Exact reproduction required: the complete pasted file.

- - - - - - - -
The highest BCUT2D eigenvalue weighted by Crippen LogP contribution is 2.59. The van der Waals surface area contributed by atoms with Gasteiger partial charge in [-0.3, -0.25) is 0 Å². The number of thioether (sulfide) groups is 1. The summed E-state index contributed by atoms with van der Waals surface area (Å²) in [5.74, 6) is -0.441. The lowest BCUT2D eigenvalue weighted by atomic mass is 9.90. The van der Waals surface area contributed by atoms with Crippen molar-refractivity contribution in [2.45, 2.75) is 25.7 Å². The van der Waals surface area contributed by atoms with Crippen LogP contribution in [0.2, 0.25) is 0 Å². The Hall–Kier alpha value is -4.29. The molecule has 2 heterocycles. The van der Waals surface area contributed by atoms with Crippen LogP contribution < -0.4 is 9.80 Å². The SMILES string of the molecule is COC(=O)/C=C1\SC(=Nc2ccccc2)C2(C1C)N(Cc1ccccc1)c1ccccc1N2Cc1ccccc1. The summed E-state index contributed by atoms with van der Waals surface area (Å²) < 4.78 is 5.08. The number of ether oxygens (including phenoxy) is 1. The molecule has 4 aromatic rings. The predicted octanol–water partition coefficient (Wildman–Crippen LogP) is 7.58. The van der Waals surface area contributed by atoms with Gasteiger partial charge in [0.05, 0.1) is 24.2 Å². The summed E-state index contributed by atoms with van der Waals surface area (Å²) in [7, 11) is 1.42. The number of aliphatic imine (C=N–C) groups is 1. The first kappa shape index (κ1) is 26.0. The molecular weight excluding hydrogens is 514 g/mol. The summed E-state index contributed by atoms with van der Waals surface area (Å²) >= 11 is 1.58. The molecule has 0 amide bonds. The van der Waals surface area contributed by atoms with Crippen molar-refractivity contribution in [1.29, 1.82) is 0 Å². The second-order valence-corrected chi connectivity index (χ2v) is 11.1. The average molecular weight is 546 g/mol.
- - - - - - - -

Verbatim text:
The highest BCUT2D eigenvalue weighted by Crippen LogP contribution is 2.59. The van der Waals surface area contributed by atoms with Gasteiger partial charge in [-0.3, -0.25) is 0 Å². The number of thioether (sulfide) groups is 1. The summed E-state index contributed by atoms with van der Waals surface area (Å²) in [5.74, 6) is -0.441. The lowest BCUT2D eigenvalue weighted by atomic mass is 9.90. The van der Waals surface area contributed by atoms with Crippen molar-refractivity contribution in [2.45, 2.75) is 25.7 Å². The van der Waals surface area contributed by atoms with Crippen LogP contribution in [0.2, 0.25) is 0 Å². The Hall–Kier alpha value is -4.29. The molecule has 2 heterocycles. The van der Waals surface area contributed by atoms with Crippen LogP contribution < -0.4 is 9.80 Å². The SMILES string of the molecule is COC(=O)/C=C1\SC(=Nc2ccccc2)C2(C1C)N(Cc1ccccc1)c1ccccc1N2Cc1ccccc1. The summed E-state index contributed by atoms with van der Waals surface area (Å²) < 4.78 is 5.08. The number of ether oxygens (including phenoxy) is 1. The molecule has 4 aromatic rings. The predicted octanol–water partition coefficient (Wildman–Crippen LogP) is 7.58. The van der Waals surface area contributed by atoms with Gasteiger partial charge in [0.05, 0.1) is 24.2 Å². The summed E-state index contributed by atoms with van der Waals surface area (Å²) in [7, 11) is 1.42. The number of aliphatic imine (C=N–C) groups is 1. The first kappa shape index (κ1) is 26.0. The molecular weight excluding hydrogens is 514 g/mol. The summed E-state index contributed by atoms with van der Waals surface area (Å²) >= 11 is 1.58. The molecule has 0 amide bonds. The van der Waals surface area contributed by atoms with Crippen molar-refractivity contribution in [1.29, 1.82) is 0 Å². The second-order valence-corrected chi connectivity index (χ2v) is 11.1. The average molecular weight is 546 g/mol.